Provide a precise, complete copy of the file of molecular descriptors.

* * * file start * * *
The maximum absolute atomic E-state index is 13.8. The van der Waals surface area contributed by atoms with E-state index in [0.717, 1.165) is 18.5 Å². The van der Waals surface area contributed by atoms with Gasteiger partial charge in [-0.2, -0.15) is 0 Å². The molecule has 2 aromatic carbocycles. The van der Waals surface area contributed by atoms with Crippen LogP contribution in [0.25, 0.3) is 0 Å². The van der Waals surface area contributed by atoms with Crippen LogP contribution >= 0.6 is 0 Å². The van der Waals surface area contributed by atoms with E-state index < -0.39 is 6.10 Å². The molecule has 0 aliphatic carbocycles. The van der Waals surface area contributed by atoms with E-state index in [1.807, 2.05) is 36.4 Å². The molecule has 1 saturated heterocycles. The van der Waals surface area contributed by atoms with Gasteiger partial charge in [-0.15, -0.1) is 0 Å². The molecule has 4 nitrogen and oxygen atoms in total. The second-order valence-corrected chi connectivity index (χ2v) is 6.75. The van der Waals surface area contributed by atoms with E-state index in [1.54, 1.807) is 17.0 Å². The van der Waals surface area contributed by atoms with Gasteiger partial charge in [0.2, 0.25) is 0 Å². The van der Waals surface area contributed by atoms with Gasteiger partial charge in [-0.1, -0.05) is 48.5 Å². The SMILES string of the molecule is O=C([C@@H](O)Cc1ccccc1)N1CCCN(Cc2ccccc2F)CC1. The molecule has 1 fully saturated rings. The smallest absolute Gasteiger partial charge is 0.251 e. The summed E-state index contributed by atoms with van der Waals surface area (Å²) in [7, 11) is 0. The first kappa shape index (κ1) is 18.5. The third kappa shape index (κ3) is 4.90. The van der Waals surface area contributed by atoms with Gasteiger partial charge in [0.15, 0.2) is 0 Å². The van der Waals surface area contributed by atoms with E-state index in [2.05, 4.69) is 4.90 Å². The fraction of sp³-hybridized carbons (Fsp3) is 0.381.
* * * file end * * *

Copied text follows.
The maximum absolute atomic E-state index is 13.8. The van der Waals surface area contributed by atoms with E-state index in [0.717, 1.165) is 18.5 Å². The van der Waals surface area contributed by atoms with Gasteiger partial charge in [-0.2, -0.15) is 0 Å². The molecule has 2 aromatic carbocycles. The van der Waals surface area contributed by atoms with Crippen LogP contribution in [0.25, 0.3) is 0 Å². The van der Waals surface area contributed by atoms with Crippen LogP contribution >= 0.6 is 0 Å². The van der Waals surface area contributed by atoms with E-state index < -0.39 is 6.10 Å². The molecule has 0 aliphatic carbocycles. The van der Waals surface area contributed by atoms with E-state index in [1.807, 2.05) is 36.4 Å². The molecule has 1 saturated heterocycles. The van der Waals surface area contributed by atoms with Gasteiger partial charge in [-0.15, -0.1) is 0 Å². The molecule has 4 nitrogen and oxygen atoms in total. The second-order valence-corrected chi connectivity index (χ2v) is 6.75. The van der Waals surface area contributed by atoms with E-state index in [1.54, 1.807) is 17.0 Å². The van der Waals surface area contributed by atoms with Gasteiger partial charge in [0.2, 0.25) is 0 Å². The van der Waals surface area contributed by atoms with Gasteiger partial charge in [-0.1, -0.05) is 48.5 Å². The SMILES string of the molecule is O=C([C@@H](O)Cc1ccccc1)N1CCCN(Cc2ccccc2F)CC1. The molecule has 1 fully saturated rings. The smallest absolute Gasteiger partial charge is 0.251 e. The summed E-state index contributed by atoms with van der Waals surface area (Å²) in [7, 11) is 0. The first kappa shape index (κ1) is 18.5. The third kappa shape index (κ3) is 4.90. The van der Waals surface area contributed by atoms with Gasteiger partial charge in [0.15, 0.2) is 0 Å². The van der Waals surface area contributed by atoms with E-state index in [2.05, 4.69) is 4.90 Å². The fraction of sp³-hybridized carbons (Fsp3) is 0.381.